Then Bea wanders off in the middle of the night—losing her clothes in the process—and her husband begins to suspect that all might not be well in Marriedville.
That’s most of the plot, in a nutshell. Rather than ratcheting up the tension with a series of increasingly weird events—although there are a few of those—the focus of the film is trained firmly on the dynamics of the newlywed’s suddenly-fraying relationship. Memory, meaning, sexuality within marriage, and the core of who a person is and sometimes becomes are the real stars of the show. This is a drama trapped within the mythos of some high strange events, and the script’s tension with itself and the limitations of budget (few locations, lots of close ups and medium shots) can sometimes bog down the drive of the film.
Yes, this is a film that I would categorize as high strange. There’s some spooky stuff happening in the woods, and most audiences will likely chalk it up to a certain memetic pattern prevalent in our culture, (“I’m not saying it’s aliens … but it’s aliens”) but the paranormal elements are actually more in line with authentic high strange events than those of Hollywood. They don’t have clear-cut explanations, and nothing is quite as it seems.
I don’t want to fault a horror film for attempting to emphasize pathos and characterization over scares, but some scenes—one of the dozen or so interplays between Bea and Paul—tend to drag. There’s a fine line between focusing on character and focusing on plot, and Honeymoon doesn’t always quite thread the needle, if I’m allowed to mix metaphors. Leslie and Treadaway turn in good performances considering the film’s limited scope and resources, but the “Talk to me!” / “No …” dynamic wears thin very quickly.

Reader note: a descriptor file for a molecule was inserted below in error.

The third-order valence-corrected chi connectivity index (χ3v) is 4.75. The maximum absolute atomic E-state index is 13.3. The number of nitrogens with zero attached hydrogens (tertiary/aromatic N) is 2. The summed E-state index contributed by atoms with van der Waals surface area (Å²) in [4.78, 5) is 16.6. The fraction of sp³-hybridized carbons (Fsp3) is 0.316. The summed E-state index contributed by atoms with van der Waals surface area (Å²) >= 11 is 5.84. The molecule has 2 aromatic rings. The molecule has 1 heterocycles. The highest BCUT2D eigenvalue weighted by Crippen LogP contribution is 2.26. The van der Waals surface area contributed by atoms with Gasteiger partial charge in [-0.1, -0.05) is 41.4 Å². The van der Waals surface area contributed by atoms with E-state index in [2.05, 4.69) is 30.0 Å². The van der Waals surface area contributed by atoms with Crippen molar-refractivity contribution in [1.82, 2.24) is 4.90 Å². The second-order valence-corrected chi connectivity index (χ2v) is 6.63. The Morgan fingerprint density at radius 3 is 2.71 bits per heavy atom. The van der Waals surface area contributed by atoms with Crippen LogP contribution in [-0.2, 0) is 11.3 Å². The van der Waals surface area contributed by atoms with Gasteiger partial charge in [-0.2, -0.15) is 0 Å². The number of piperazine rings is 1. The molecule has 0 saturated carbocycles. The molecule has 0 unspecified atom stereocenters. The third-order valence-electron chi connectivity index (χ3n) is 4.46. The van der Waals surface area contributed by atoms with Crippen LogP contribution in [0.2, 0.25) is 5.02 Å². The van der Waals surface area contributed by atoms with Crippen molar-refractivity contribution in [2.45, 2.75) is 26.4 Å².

I didn’t enjoy The Babadook for the same reason. That was a film with perpendicular themes of family paranoia. At some point we get it, and it’s time to move on. Another four or five scenes emphasizing the same message isn’t dramatic; it’s indulgent. Give me more spooks and scares to balance out the messaging.
And what message are we to get from Honeymoon? Marriage changes a relationship, especially when those married suffer from emotional damage, doubt, and their past. Paul gradually distrusts Bea as he learns more and more about what happened that night she went sleepwalking, and the lies she tells to cover up the truth are meant to keep their marriage normal and without conflict—an impossible task, considering what has happened to her within the woods. White lies meant to protect the relationship ultimately harm the relationship. There is a lesson from all of this, for sure, and the film should be commended for trying to say something beyond the scares and gore.
Yes, there are scares—but they are of the more subtle variety, rather than jump scares. The filmmakers wisely decided to show us only shadows, light, and implication. I was fearful that What Crept In The Darkness would be revealed in some awful, CGI-laden final scene—but this was not so. The film does imply a particular explanation, but never really spoon feeds it to us, which is refreshing and far more effective. By putting the creepy-crawlies in the background, the emphasis is on the drama. As I’ve said, this balance doesn’t always work, but it’s better than the inverse, certainly.